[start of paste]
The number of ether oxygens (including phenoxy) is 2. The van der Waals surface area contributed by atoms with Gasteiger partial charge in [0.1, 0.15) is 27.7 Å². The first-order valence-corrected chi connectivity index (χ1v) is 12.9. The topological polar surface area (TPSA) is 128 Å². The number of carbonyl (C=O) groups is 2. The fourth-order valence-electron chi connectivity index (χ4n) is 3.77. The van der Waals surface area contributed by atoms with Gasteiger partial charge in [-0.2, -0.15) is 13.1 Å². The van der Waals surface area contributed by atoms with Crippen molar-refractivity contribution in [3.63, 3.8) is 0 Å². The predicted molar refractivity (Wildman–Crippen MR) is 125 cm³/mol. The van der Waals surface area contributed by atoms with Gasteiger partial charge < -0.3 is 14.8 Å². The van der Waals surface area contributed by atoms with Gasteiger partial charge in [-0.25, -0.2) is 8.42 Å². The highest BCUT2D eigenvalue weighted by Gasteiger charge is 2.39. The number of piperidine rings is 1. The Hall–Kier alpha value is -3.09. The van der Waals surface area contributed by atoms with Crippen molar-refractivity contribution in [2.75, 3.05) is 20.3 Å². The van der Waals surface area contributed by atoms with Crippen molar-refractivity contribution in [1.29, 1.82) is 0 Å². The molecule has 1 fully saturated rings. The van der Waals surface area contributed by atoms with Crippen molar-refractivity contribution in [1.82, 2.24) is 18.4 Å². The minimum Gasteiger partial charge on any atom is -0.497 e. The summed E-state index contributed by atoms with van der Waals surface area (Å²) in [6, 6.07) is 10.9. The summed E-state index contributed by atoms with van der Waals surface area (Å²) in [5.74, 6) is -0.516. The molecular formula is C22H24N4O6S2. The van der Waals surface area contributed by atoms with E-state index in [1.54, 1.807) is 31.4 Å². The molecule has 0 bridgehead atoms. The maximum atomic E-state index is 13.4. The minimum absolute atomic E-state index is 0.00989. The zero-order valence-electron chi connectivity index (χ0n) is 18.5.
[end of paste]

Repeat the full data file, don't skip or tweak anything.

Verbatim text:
The number of ether oxygens (including phenoxy) is 2. The van der Waals surface area contributed by atoms with Gasteiger partial charge in [0.1, 0.15) is 27.7 Å². The first-order valence-corrected chi connectivity index (χ1v) is 12.9. The topological polar surface area (TPSA) is 128 Å². The number of carbonyl (C=O) groups is 2. The fourth-order valence-electron chi connectivity index (χ4n) is 3.77. The van der Waals surface area contributed by atoms with Gasteiger partial charge in [-0.2, -0.15) is 13.1 Å². The van der Waals surface area contributed by atoms with Crippen molar-refractivity contribution in [3.63, 3.8) is 0 Å². The predicted molar refractivity (Wildman–Crippen MR) is 125 cm³/mol. The van der Waals surface area contributed by atoms with Gasteiger partial charge < -0.3 is 14.8 Å². The van der Waals surface area contributed by atoms with Gasteiger partial charge in [-0.25, -0.2) is 8.42 Å². The highest BCUT2D eigenvalue weighted by Gasteiger charge is 2.39. The number of piperidine rings is 1. The Hall–Kier alpha value is -3.09. The van der Waals surface area contributed by atoms with Crippen molar-refractivity contribution in [2.75, 3.05) is 20.3 Å². The van der Waals surface area contributed by atoms with Crippen molar-refractivity contribution in [1.29, 1.82) is 0 Å². The molecule has 1 fully saturated rings. The van der Waals surface area contributed by atoms with Crippen molar-refractivity contribution in [1.82, 2.24) is 18.4 Å². The minimum Gasteiger partial charge on any atom is -0.497 e. The summed E-state index contributed by atoms with van der Waals surface area (Å²) in [6, 6.07) is 10.9. The summed E-state index contributed by atoms with van der Waals surface area (Å²) in [5.74, 6) is -0.516. The molecular formula is C22H24N4O6S2. The van der Waals surface area contributed by atoms with E-state index in [1.54, 1.807) is 31.4 Å². The molecule has 0 bridgehead atoms. The maximum atomic E-state index is 13.4. The minimum absolute atomic E-state index is 0.00989. The zero-order valence-electron chi connectivity index (χ0n) is 18.5.